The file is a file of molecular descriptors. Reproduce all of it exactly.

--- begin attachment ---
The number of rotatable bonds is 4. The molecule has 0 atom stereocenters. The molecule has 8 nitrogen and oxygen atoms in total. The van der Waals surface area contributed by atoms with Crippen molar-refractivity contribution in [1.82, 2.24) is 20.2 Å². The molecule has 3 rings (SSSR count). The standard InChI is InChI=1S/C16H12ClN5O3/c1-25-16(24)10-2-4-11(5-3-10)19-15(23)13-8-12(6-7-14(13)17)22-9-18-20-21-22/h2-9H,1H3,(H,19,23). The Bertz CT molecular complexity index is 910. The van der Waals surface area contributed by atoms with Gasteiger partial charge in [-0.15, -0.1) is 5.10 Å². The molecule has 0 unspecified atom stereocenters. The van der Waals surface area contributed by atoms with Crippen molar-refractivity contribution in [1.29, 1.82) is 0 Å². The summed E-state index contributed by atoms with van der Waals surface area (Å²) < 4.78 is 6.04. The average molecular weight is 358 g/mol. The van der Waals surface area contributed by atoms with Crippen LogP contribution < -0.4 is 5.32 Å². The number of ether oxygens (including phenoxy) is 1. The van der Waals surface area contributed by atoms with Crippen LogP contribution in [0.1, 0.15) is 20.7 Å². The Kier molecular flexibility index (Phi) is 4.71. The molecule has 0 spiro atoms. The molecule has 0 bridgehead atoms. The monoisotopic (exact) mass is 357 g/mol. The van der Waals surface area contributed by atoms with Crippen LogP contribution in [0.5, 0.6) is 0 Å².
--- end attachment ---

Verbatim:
The number of rotatable bonds is 4. The molecule has 0 atom stereocenters. The molecule has 8 nitrogen and oxygen atoms in total. The van der Waals surface area contributed by atoms with Crippen molar-refractivity contribution in [1.82, 2.24) is 20.2 Å². The molecule has 3 rings (SSSR count). The standard InChI is InChI=1S/C16H12ClN5O3/c1-25-16(24)10-2-4-11(5-3-10)19-15(23)13-8-12(6-7-14(13)17)22-9-18-20-21-22/h2-9H,1H3,(H,19,23). The Bertz CT molecular complexity index is 910. The van der Waals surface area contributed by atoms with Gasteiger partial charge in [-0.15, -0.1) is 5.10 Å². The molecule has 0 unspecified atom stereocenters. The van der Waals surface area contributed by atoms with Crippen molar-refractivity contribution in [1.29, 1.82) is 0 Å². The summed E-state index contributed by atoms with van der Waals surface area (Å²) < 4.78 is 6.04. The average molecular weight is 358 g/mol. The van der Waals surface area contributed by atoms with Crippen LogP contribution < -0.4 is 5.32 Å². The number of ether oxygens (including phenoxy) is 1. The van der Waals surface area contributed by atoms with Crippen LogP contribution in [0.1, 0.15) is 20.7 Å². The Kier molecular flexibility index (Phi) is 4.71. The molecule has 0 spiro atoms. The molecule has 0 bridgehead atoms. The monoisotopic (exact) mass is 357 g/mol. The van der Waals surface area contributed by atoms with Crippen LogP contribution in [0.5, 0.6) is 0 Å².